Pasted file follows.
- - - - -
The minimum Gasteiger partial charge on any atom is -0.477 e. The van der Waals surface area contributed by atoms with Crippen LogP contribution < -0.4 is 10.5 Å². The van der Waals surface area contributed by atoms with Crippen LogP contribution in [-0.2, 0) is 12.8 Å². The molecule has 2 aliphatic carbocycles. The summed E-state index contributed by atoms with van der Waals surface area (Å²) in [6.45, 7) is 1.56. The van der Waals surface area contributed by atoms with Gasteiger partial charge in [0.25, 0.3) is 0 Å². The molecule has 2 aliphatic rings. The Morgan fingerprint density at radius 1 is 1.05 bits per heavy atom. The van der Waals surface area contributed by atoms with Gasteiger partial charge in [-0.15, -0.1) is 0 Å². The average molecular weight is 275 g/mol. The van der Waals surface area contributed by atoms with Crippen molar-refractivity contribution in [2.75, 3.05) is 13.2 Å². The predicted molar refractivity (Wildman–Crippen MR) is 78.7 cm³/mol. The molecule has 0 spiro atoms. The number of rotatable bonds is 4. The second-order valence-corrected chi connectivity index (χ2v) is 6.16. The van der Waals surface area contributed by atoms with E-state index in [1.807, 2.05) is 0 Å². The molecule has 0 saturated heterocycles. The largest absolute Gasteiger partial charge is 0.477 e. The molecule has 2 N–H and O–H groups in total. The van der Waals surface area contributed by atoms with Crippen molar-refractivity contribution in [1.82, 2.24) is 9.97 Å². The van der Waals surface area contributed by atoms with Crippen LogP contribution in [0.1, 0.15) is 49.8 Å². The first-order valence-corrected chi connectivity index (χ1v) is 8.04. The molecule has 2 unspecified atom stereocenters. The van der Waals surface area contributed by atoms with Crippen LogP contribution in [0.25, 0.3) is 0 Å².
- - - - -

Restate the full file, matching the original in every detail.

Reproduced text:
The minimum Gasteiger partial charge on any atom is -0.477 e. The van der Waals surface area contributed by atoms with Crippen LogP contribution < -0.4 is 10.5 Å². The van der Waals surface area contributed by atoms with Crippen LogP contribution in [-0.2, 0) is 12.8 Å². The molecule has 2 aliphatic carbocycles. The summed E-state index contributed by atoms with van der Waals surface area (Å²) in [6.45, 7) is 1.56. The van der Waals surface area contributed by atoms with Gasteiger partial charge in [0.25, 0.3) is 0 Å². The molecule has 2 aliphatic rings. The Morgan fingerprint density at radius 1 is 1.05 bits per heavy atom. The van der Waals surface area contributed by atoms with Gasteiger partial charge in [-0.15, -0.1) is 0 Å². The average molecular weight is 275 g/mol. The van der Waals surface area contributed by atoms with Crippen molar-refractivity contribution in [2.75, 3.05) is 13.2 Å². The predicted molar refractivity (Wildman–Crippen MR) is 78.7 cm³/mol. The molecule has 0 spiro atoms. The number of rotatable bonds is 4. The second-order valence-corrected chi connectivity index (χ2v) is 6.16. The van der Waals surface area contributed by atoms with E-state index in [1.807, 2.05) is 0 Å². The molecule has 0 saturated heterocycles. The largest absolute Gasteiger partial charge is 0.477 e. The molecule has 2 N–H and O–H groups in total. The van der Waals surface area contributed by atoms with Crippen molar-refractivity contribution in [1.82, 2.24) is 9.97 Å². The van der Waals surface area contributed by atoms with Crippen LogP contribution in [0.1, 0.15) is 49.8 Å². The first-order valence-corrected chi connectivity index (χ1v) is 8.04. The molecule has 2 unspecified atom stereocenters. The van der Waals surface area contributed by atoms with Crippen LogP contribution in [0.25, 0.3) is 0 Å².